Who Was Kate Steinle? What Is Kate's Law?

Updated on July 27, 2017
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Stephen Sinclair is a freelance Canadian writer who has been publishing professionally for several years.

Memorial for Kathryn Steinle.
Memorial for Kathryn Steinle. | Source

Congress passes 'Kate's Law'

"Kate's Law" refers to the amendment of section 276 of the Immigration and Nationality Act, and is named after Kate Steinle, a 32-year-old woman who was shot to death by Juan Francisco Lopez-Sanchez, an undocumented Mexican immigrant, who had been deported on five occasions and convicted of seven criminal offenses, as reported by the Los Angeles Times.

At the time of the shooting, shortly after President Donald Trump first announced his presidential aspirations, the Times wrote that it had become a "flash point in the long-divisive political debate about how to reform the nation's immigration system."

CNN reported that Republicans "relentlessly hammered" a "rule of law" message, leading up to Thursday's vote.

"Sanctuary cities are anything but safe. Instead these are places that allow some criminals to go free," Homeland Security Secretary John Kelly was quoted. Speaker of the U.S. House of Representatives Paul Ryan said, "By flagrantly disregarding the rule of law, sanctuary cities are putting lives at risk."

Californian Democrat Zoe Lofgren called the framing by the Republicans "bogus." The representative explained the view that immigration enforcement is the job of federal authorities. "What they want to do is commandeer state and locals to do their job for them, and a lot of police departments object to that because they need to build trust with communities."

While Kate's Law has passed in Congress, 257-167, CNN forecasts that the legislation will likely be unable to find the votes it needs in the Senate, even though a number of Democrats have supported previous votes. It is thought that an additional five Democratic votes would be needed for Kate's Law to pass.

U.S. President Donald Trump
U.S. President Donald Trump | Source

Who was Kate Steinle?

Kate Steinle was murdered on July 1, 2015, as she was walking at Pier 14, a popular tourist spot in San Francisco. Ms. Steinle was a graduate of California Polytechnic State University, San Luis Obispo, and employed by Medtronic. The .40-caliber handgun Juan Francisco Lopez-Sanchez used to shoot Steinle was reported by CNN to have been stolen from a U.S. Bureau of Land Management ranger's vehicle.

Digg observed that President Trump tweeted about Kate's Law 11 times in the 24 hours leading up to its Congressional vote. The publication detailed how the 2016 Senate vote on Kate's Law failed to garner the necessary support because Democratic senators "disagreed with mandatory minimum sentencing contained in the bill."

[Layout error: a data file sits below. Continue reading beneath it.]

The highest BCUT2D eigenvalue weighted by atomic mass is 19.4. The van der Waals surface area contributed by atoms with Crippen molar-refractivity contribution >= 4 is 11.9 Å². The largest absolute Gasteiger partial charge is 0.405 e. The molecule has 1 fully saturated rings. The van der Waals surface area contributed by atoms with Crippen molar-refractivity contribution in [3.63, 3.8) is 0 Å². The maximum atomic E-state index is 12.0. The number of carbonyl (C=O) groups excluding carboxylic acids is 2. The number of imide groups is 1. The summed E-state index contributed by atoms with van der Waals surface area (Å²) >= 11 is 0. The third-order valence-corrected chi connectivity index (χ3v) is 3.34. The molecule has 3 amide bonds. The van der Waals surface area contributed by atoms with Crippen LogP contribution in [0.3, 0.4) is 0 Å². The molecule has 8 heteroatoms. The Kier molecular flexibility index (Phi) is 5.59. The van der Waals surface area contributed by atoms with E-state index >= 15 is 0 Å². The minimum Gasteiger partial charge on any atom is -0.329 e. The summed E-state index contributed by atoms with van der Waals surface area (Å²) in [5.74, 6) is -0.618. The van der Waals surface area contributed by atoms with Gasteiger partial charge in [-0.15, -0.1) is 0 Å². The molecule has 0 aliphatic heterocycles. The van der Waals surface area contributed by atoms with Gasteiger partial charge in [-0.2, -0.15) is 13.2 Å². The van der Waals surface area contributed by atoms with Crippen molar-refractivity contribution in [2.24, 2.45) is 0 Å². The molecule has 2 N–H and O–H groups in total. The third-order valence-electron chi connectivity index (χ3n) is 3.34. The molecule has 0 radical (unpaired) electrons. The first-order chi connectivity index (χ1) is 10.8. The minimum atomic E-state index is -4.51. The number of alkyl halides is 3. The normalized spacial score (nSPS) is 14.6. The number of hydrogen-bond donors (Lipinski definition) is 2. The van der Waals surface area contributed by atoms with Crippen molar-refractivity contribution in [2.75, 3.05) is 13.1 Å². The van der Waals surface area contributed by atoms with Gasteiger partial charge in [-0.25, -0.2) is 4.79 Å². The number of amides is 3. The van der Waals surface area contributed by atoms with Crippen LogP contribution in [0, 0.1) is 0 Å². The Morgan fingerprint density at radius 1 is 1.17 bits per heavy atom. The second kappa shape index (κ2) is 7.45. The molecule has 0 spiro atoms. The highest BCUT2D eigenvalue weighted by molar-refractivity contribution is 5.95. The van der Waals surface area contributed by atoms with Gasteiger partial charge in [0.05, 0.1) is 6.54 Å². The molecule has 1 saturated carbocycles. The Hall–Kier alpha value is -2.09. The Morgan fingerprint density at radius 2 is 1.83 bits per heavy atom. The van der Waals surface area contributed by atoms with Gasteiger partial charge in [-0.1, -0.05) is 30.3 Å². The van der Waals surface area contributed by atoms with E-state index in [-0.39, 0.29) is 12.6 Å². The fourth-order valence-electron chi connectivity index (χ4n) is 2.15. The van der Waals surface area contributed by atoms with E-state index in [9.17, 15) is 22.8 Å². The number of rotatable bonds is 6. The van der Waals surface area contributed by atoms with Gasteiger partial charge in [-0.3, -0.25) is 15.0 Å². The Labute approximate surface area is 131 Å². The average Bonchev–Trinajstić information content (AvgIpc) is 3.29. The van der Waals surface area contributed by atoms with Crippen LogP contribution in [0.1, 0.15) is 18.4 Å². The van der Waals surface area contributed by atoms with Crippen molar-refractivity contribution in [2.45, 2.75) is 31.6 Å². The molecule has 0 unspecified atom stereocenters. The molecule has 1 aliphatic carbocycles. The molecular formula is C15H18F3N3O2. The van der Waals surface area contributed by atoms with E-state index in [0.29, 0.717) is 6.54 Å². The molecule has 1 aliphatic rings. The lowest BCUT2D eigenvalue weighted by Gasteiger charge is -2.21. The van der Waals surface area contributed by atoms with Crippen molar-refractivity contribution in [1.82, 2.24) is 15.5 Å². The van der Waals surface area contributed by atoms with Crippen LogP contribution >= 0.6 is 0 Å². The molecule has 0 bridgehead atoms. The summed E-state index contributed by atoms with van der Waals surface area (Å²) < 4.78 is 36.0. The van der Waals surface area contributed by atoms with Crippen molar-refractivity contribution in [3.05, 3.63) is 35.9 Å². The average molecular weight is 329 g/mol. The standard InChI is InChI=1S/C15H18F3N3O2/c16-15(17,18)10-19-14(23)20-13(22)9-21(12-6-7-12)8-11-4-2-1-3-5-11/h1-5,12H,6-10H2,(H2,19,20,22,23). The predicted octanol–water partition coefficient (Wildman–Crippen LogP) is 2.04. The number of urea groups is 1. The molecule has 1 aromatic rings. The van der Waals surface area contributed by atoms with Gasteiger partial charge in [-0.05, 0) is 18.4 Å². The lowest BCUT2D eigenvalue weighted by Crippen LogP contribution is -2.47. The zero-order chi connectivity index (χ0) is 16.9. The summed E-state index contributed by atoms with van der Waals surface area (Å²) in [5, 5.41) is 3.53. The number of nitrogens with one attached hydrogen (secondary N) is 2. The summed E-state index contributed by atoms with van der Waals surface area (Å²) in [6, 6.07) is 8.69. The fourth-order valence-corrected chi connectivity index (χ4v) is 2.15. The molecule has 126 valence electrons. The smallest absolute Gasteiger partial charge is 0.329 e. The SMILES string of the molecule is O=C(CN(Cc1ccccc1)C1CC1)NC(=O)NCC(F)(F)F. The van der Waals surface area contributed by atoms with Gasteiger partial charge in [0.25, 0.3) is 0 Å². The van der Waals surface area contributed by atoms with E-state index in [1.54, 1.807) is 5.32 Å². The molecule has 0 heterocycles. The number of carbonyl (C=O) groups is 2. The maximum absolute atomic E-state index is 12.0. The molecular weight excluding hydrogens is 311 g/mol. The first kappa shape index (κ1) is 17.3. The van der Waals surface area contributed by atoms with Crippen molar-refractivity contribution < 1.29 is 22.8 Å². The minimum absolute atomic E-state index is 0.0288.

Other legislation passing in Congress, 228-195, on Thursday included the "No Sanctuary for Criminals Act" that intensifies the requirements of sanctuary cities to enforce federal immigration laws, implementing financial penalties for those that fail to comply.

Jerry Nadler, a representative from New York, expressed the view that Kate's Law and the No Sanctuary for Criminals Act perpetuate an "ugly myth" that those born outside the United States are more likely to be involved in criminal acts than natural-born citizens. He stated that the No Sanctuary for Criminals Act "demonizes immigrants" and punishes communities who have taken planned steps, aimed at building trust between members of law enforcement and citizens. "All while making us less safe," Nadler stated on the floor of the House of Representatives.

Much of the debate surrounding the bills stems from the fact that the city where Kate Steinle was shot, San Francisco, does not assist federal authorities with immigration enforcement. Observers note that Kate's Law and the No Sanctuary for Criminals Act have been "packaged" together. Cities like San Francisco that have refused to cooperate with federal immigration authorities may lose funding from the Department of Justice and Department of Homeland Security if the new legislation passes in the Senate.

Comparing the new legislation with the proposed U.S.-Mexico border wall, Quartz has suggested that Kate's Law will do more to appease the hard-line immigration reform base built up by President Trump than actually work to "fix the U.S. immigration system. The law will "punish undocumented immigrants but won’t do much to prevent crimes by them."

© 2017 Stephen Sinclair


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